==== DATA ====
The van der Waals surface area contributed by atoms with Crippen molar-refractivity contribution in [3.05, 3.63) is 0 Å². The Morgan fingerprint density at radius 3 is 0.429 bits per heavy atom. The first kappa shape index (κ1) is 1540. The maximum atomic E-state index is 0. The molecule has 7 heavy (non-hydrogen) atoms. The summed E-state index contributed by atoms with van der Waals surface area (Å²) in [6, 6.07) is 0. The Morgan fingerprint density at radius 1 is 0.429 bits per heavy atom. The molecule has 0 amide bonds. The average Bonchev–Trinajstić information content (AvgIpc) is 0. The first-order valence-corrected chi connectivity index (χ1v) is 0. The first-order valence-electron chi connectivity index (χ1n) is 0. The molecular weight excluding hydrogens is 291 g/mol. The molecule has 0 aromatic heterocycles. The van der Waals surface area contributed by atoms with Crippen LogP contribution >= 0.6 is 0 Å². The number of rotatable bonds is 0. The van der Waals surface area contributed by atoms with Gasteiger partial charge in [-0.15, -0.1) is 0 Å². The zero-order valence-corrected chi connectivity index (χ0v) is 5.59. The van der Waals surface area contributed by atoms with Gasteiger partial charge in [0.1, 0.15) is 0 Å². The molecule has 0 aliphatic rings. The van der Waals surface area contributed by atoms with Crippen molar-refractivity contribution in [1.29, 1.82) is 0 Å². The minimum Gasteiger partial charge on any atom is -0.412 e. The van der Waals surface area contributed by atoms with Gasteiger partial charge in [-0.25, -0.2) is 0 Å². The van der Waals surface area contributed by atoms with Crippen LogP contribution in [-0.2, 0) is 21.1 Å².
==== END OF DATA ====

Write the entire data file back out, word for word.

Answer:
The van der Waals surface area contributed by atoms with Crippen molar-refractivity contribution in [3.05, 3.63) is 0 Å². The Morgan fingerprint density at radius 3 is 0.429 bits per heavy atom. The first kappa shape index (κ1) is 1540. The maximum atomic E-state index is 0. The molecule has 7 heavy (non-hydrogen) atoms. The summed E-state index contributed by atoms with van der Waals surface area (Å²) in [6, 6.07) is 0. The Morgan fingerprint density at radius 1 is 0.429 bits per heavy atom. The molecule has 0 amide bonds. The average Bonchev–Trinajstić information content (AvgIpc) is 0. The first-order valence-corrected chi connectivity index (χ1v) is 0. The first-order valence-electron chi connectivity index (χ1n) is 0. The molecular weight excluding hydrogens is 291 g/mol. The molecule has 0 aromatic heterocycles. The van der Waals surface area contributed by atoms with Crippen LogP contribution >= 0.6 is 0 Å². The number of rotatable bonds is 0. The van der Waals surface area contributed by atoms with Gasteiger partial charge in [-0.15, -0.1) is 0 Å². The zero-order valence-corrected chi connectivity index (χ0v) is 5.59. The van der Waals surface area contributed by atoms with Gasteiger partial charge in [0.1, 0.15) is 0 Å². The molecule has 0 aliphatic rings. The van der Waals surface area contributed by atoms with Crippen molar-refractivity contribution in [1.29, 1.82) is 0 Å². The minimum Gasteiger partial charge on any atom is -0.412 e. The van der Waals surface area contributed by atoms with Gasteiger partial charge in [-0.25, -0.2) is 0 Å². The van der Waals surface area contributed by atoms with Crippen LogP contribution in [-0.2, 0) is 21.1 Å².